Date: 28th February 2016 at 1:31pm
Written by:

Back to back home league defeats to title rivals Leicester and Tottenham, plus an FA Cup humiliation at Stamford Bridge had fans fearing the worst, however, Manchester City’s emphatic 1-3 Champions League Victory, against Dynamo Kiev, has gone a long way in tightening up wheels that looked in real danger of coming off. With progression all but assured Manuel Pellegrini can assign his undivided attention to Sunday’s League Cup final.

The League Cup is often derided as the FA Cup’s sickly brother, it is however a tournament that the Chilean gaffer has taken seriously, beating Sunderland 3-1 in the 2014 edition.
While many see the tournament as either a set of fixtures that clutter an already busy schedule or an opportunity to give fringe players a rare outing, there is the contrasting mode of thinking that a victory can be used as a springboard to greater success.

The 2005 cup win was the platform that Jose Mourinho used to build his Chelsea Empire upon, and a year later Manchester United’s triumph was the catalyst that inspired three successive league titles, as well as the Champions League. It offered the first addictive taste of success for youngsters like Ronaldo and Rooney. Liverpool fans will be hoping that a victory at the weekend can kick-start a similar era of success for Jürgen Klopp.

With both sides competing in Europe midweek there have been murmurs that the sides will be fatigued, Liverpool’s maniacal gaffer expressed his dissenting opinion, saying “They will be fit. We will be fit. It is a final and no-one cares where you played your last game.”

Liverpool, having had their name engraved into the trophy eight times, are the most successful side in the tournament’s history, their last triumph coming in the 2012 season when a Kenny Dalglish led outfit overcame Cardiff on penalties. Having dismantled Manchester City 1-4 at the Etihad earlier in the season, Klopp will no doubt fancy his side’s chances at Wembley.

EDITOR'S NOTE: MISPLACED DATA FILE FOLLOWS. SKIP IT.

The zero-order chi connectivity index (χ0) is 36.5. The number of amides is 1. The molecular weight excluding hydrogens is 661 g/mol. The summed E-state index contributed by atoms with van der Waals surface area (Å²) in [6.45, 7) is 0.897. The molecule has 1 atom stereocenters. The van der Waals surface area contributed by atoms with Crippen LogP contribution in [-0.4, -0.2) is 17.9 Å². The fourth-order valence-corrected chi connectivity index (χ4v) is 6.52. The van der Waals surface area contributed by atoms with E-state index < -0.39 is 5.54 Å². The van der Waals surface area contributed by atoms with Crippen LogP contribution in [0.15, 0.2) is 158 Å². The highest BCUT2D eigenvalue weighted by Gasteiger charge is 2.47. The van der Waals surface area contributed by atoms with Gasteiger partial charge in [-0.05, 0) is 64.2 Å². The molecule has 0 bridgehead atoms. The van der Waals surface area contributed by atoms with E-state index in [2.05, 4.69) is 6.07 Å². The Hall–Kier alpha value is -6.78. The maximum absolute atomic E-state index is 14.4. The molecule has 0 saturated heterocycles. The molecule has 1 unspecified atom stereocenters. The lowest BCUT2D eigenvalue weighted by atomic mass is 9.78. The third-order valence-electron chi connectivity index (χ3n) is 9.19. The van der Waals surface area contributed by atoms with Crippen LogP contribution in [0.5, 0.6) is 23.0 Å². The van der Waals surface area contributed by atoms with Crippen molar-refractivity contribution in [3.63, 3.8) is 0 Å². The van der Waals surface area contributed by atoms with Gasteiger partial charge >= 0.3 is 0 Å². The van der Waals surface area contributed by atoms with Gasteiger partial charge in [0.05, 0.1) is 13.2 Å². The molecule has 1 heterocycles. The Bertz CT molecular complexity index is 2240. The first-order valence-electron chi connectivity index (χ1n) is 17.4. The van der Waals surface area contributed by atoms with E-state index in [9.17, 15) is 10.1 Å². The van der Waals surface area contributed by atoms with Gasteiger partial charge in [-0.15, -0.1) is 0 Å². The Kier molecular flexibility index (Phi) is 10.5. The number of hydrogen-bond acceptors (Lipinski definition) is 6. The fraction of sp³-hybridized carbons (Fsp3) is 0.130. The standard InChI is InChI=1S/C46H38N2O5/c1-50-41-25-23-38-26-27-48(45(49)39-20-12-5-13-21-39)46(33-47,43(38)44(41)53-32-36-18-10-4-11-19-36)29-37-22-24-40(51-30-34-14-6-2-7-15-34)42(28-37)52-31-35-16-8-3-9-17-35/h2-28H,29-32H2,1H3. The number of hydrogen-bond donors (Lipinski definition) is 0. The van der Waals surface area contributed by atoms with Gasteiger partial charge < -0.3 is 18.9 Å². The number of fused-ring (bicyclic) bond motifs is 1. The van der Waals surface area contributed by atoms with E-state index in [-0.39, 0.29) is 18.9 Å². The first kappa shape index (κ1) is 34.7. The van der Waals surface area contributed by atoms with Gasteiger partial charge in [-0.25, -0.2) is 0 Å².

Below are three key battles that may determine the destination of the season’s first trophy.

1. Sahko vs Aguero
As more and more Premier League talent is lured to the dazzling lights of Spain’s Big Two, it is refreshing to see that the division still boasts a player capable of leading the line for any side in world football. Aguero’s speed of thought is matched only by rapid manoeuvring of his feet.

When the Argentine is absent from the side the Citizens look devoid of purpose, when he is fit and firing however, the ball is drawn to him like a drunk to a kebab shop. To combat such a fearsome threat Liverpool will rely largely upon the French colossus, Mohammed Sahko. Anyone who has watched Liverpool in recent weeks will have been treated to a rare slice of comic excellence.

The defensive partnership of Kolo Toure and Mohamed Sahko have at times treated opposition long balls as though they were armed nuclear bombs, making their deadly decent. The pair have stopped just short of clasping their hands behind their heads and running to the sanctuary of the dugout, hiding behind Klopp like a couple of errant schoolboys.

While a battle with Aguero probably will not involve too much of an aerial bombardment, Sahko will have to be fully focussed for the final’s duration – something he rarely looks capable of.